Pomeranian “Prince”

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From British Royalty to the pages of history books and everywhere in between, the Pomeranian dubbed the, “Pomeranian Prince”, due to its regal background, has graced the world with its charm for centuries. This pure breed exhibits a strong character, gracious beauty and a delightful, yet curious personality.

A descendant of the larger sized Spitz dog breeds, the Pomeranian is the smallest of this breed lineage. Dogs of the Spitz breed have been displayed on and within various artifacts dating as far back as 400 B.C. It wasn’t until the 18th century, however, that the Pomeranian, formerly referred to as the, “Wolf Dog”, became popular among the English Monarchy, where it would become its own established breed and earn its title as the, Pomeranian.

It was in 1761 when, then Queen Charlotte, from the Duchy of Mecklenburg, married King Charles III of England and brought with her, her beloved dogs from her neighboring region of Pomerania in Germany. At this time, Queen Charlotte began referring to this breed as the Pomeranian and thus the name stuck. Years later, Queen Charlotte’s granddaughter, Queen Victoria would make the Pomeranians even more popular, often traveling with them wherever she went. And this wasn’t simple travel – these little cuties had their own security detail and their very own secure compartment in the train car.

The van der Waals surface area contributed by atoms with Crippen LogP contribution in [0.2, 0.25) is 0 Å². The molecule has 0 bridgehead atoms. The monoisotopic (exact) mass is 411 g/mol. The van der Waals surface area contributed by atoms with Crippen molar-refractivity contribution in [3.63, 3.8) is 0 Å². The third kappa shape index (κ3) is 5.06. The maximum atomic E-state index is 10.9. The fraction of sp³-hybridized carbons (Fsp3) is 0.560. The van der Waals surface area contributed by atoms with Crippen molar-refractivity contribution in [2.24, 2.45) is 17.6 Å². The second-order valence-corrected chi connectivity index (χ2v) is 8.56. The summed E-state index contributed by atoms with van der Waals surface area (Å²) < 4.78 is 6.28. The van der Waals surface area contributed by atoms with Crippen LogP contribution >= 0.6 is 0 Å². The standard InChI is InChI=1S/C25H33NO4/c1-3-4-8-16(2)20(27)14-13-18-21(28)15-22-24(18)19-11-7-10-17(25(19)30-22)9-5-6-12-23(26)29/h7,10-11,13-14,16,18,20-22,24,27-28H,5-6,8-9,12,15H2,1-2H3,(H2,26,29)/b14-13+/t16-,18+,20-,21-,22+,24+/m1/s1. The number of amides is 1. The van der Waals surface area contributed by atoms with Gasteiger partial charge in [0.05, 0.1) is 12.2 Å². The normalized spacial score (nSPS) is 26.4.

In accordance to Queen Victoria, in regards to this royal breed, “a dog’s coat is thick and long and appears to be standing out from his body. His tail curls over and lays near to his back. His ears are erect and small and he has a foxy head. His legs and back are fairly short and his overall appearance is of a thick set square dog. Despite all these factors, he seems to be as energetic as a kitten.” She also, was steadfast in the belief that a Pomeranian should be in the weight range of 6 to 12 lbs.

By the late 1800’s this popular breed made its way into the United Stated and earned its way into the widely recognized, American Kennel Club, and by the early 1900’s the Pomeranian had its very own club. Having graced the world with their adoring and loving personalities for many years, it is no wonder that this breed is still ranked among one of the most popular breeds today, both among royalty, still, and in the homes and hearts of the rest of the great nations.

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